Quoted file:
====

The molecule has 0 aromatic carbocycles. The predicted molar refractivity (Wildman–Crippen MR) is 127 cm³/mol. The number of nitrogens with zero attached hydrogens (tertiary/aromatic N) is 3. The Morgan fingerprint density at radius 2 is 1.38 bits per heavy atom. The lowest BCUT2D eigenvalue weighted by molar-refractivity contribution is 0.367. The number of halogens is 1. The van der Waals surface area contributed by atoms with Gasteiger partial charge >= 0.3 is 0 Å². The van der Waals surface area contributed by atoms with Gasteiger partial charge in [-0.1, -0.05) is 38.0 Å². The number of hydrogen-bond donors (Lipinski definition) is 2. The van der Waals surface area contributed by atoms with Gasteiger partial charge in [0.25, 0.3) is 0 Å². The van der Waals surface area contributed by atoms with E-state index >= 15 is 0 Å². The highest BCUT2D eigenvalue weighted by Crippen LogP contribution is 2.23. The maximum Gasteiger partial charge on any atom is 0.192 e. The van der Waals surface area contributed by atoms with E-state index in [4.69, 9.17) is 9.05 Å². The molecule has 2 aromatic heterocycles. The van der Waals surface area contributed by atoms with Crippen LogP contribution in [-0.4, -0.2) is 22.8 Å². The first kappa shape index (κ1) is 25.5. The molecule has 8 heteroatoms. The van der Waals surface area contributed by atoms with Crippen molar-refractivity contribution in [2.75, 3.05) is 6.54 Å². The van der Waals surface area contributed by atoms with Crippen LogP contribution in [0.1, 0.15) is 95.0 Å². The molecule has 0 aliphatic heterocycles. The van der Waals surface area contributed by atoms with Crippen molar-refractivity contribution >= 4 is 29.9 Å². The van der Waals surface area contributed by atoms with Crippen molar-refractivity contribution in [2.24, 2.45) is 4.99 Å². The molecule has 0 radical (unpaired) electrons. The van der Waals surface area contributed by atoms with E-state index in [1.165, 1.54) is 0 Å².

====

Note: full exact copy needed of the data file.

The molecule has 0 aromatic carbocycles. The predicted molar refractivity (Wildman–Crippen MR) is 127 cm³/mol. The number of nitrogens with zero attached hydrogens (tertiary/aromatic N) is 3. The Morgan fingerprint density at radius 2 is 1.38 bits per heavy atom. The lowest BCUT2D eigenvalue weighted by molar-refractivity contribution is 0.367. The number of halogens is 1. The van der Waals surface area contributed by atoms with Gasteiger partial charge >= 0.3 is 0 Å². The van der Waals surface area contributed by atoms with Gasteiger partial charge in [-0.1, -0.05) is 38.0 Å². The number of hydrogen-bond donors (Lipinski definition) is 2. The van der Waals surface area contributed by atoms with Gasteiger partial charge in [0.25, 0.3) is 0 Å². The van der Waals surface area contributed by atoms with E-state index >= 15 is 0 Å². The highest BCUT2D eigenvalue weighted by Crippen LogP contribution is 2.23. The maximum Gasteiger partial charge on any atom is 0.192 e. The van der Waals surface area contributed by atoms with E-state index in [4.69, 9.17) is 9.05 Å². The molecule has 2 aromatic heterocycles. The van der Waals surface area contributed by atoms with Crippen LogP contribution in [-0.4, -0.2) is 22.8 Å². The first kappa shape index (κ1) is 25.5. The molecule has 8 heteroatoms. The van der Waals surface area contributed by atoms with Crippen molar-refractivity contribution in [2.75, 3.05) is 6.54 Å². The van der Waals surface area contributed by atoms with Crippen LogP contribution in [0.1, 0.15) is 95.0 Å². The molecule has 0 aliphatic heterocycles. The van der Waals surface area contributed by atoms with Crippen molar-refractivity contribution >= 4 is 29.9 Å². The van der Waals surface area contributed by atoms with Crippen molar-refractivity contribution in [2.24, 2.45) is 4.99 Å². The molecule has 0 radical (unpaired) electrons. The van der Waals surface area contributed by atoms with E-state index in [1.165, 1.54) is 0 Å².